Several years in the making, GMSH’s campaign was originally dedicated to harm reduction: if you’re going to do drugs, here are some ways to do so more safely. “But the project we thought we were going out with is not where we landed,” says Dane Griffiths, director of GMSH, when I interviewed him just before the launch of Party and Play. Focus groups and assorted meetings with health service providers – many of whom admitted they didn’t understand party drugs and their place in the gay community – convinced the alliance to reframe the core message to be about candid communication. Something that was not stigmatizing or fear-mongering, but that opened up ways to talk about PnP so that users could practise harm reduction and get help as a user or as a quitter…if they wanted. Secrecy seemed like a major part of the problem. A recent study out ofAustralia, for example, suggested that one-third of gay and bisexual men who engage in chemsex (another term for Party and Play) would not be comfortable discussing it with their doctor.
In 2019, while GMSH was in the midst of discussions about creating their campaign, Toronto’s NOW magazine published a panic-infused article by long-time Toronto gay activist Tim McCaskell, which turned up the volume in the debate about crystal meth in the gay community. McCaskell seemed to be making a case for more fear. “At the height of the AIDS epidemic, the baths were full of posters and material warning people not to have sex without a condom. There are no similar messages warning people about crystal meth. Why?” wrote McCaskell. “The answer I hear is that we don’t want to tell people that crystal is dangerous because it might stigmatize people who are using. Project that argument back 20 years. We don’t want to tell people they shouldn’t have sex without a condom because it might stigmatize people who don’t use condoms. If we had followed that logic in the ’80s, thousands more of us would have died.”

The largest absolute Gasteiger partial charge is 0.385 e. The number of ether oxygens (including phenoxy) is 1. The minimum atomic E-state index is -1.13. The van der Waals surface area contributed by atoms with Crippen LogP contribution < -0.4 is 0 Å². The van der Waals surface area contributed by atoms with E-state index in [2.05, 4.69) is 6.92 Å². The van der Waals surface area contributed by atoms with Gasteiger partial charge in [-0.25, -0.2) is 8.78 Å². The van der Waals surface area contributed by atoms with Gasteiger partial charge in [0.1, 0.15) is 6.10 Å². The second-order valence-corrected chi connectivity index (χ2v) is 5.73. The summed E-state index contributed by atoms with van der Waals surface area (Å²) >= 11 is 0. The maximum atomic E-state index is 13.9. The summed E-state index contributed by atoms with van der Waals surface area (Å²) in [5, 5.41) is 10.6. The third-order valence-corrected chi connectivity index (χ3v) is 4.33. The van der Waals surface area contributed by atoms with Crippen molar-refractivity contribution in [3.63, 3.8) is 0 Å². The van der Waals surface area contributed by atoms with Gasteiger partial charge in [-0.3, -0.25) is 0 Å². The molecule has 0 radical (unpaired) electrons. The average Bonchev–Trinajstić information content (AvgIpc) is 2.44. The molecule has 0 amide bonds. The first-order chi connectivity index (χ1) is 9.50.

Many in the harm-reduction community were annoyed by the article. Some research suggests that using fear and disgust to dissuade people from using crystal meth can be ineffective: those most affected often see awful outcomes as what happens to other people, not them. Research about an anti-meth campaign out of New York in the early 2000s suggested that “while white men, HIV-negative men and men not using crystal methamphetamine responded more positively to the campaign, men who used crystal methamphetamine were more likely to report that the campaign triggered methamphetamine use.”